By Dave Sebastian and Preetika Rana 

Uber Technologies Inc. reported record monthly bookings for March as Covid-19 vaccination rates accelerated across the U.S.

The company said Monday that it received more bookings in March than in any single month since it was founded in 2009. Uber's mobility business, which was decimated during the coronavirus pandemic and includes its core ride-hailing operations, had its best month since March 2020. Meanwhile, its food-delivery unit posted record monthly bookings, with business more than doubling year-over-year.

Rival Lyft Inc. said last month that its weekly rides bookings in March had rebounded to pre-pandemic levels. But both companies face a daunting challenge: not enough drivers to meet surging demand. The companies don't employ their drivers, relying instead on gig workers to ferry their passengers. As demand for Uber and Lyft rides plummeted during the pandemic, many gig workers turned to work for grocers and food-delivery providers, among other businesses that surged during the health crisis. The latest round of stimulus checks has also adversely affected driver supply, according to a person familiar with the matter.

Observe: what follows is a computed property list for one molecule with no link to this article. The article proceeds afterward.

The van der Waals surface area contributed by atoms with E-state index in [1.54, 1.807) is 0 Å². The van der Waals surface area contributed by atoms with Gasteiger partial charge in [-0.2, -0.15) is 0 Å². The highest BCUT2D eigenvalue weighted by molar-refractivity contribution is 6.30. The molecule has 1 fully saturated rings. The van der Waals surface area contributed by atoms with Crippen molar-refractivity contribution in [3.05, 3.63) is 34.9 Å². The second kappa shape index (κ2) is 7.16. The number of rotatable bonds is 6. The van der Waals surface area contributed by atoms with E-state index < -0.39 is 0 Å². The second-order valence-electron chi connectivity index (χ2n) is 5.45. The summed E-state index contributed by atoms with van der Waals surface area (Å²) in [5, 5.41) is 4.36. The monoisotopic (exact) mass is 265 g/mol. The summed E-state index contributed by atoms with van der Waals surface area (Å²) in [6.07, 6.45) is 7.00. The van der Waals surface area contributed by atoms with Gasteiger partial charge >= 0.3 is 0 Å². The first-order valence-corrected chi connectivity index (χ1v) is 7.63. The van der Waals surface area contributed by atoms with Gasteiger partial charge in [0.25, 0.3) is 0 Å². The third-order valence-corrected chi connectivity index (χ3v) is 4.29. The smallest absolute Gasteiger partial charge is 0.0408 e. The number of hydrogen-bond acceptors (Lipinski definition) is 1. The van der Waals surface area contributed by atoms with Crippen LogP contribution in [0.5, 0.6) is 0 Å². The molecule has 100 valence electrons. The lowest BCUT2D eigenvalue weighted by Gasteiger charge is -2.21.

Uber acknowledged that ridership was recovering faster than driver availability. The company said earlier this month that it was spending $250 million on bonuses in an effort to boost driver availability in the near term. Lyft is offering bonuses for referring former drivers back to the app.

Both companies have overhauled their businesses during the health crisis, cutting staff and other expenses. Uber has shed some of its costly businesses, including its self-driving unit. The costs, combined with the uptick in Uber's food-delivery business, helped cushion the pandemic's damage to the company's core ride-hailing operations. Uber posted a narrower full-year loss in 2020 compared with the previous year.

However, the company said it expects to take a hit in the first quarter from claims related to a settlement process for U.K. drivers. The U.K.'s top court ruled in February that a group of former drivers for Uber was entitled to a minimum wage and other benefits while working for the company, dealing a setback to Uber and other gig-economy companies in world-wide disputes over their employment model.

Uber and Lyft won a regulatory battle in their home state of California late last year that exempted them from reclassifying their drivers as employees, eligible for broad employment benefits. They began offering some new benefits to drivers, however.

The companies have said they expect to become profitable by the end of the year on an adjusted basis before interest, taxes, depreciation and amortization.

Write to Dave Sebastian at dave.sebastian@wsj.com and Preetika Rana at preetika.rana@wsj.com

 

(END) Dow Jones Newswires

April 12, 2021 16:20 ET (20:20 GMT)

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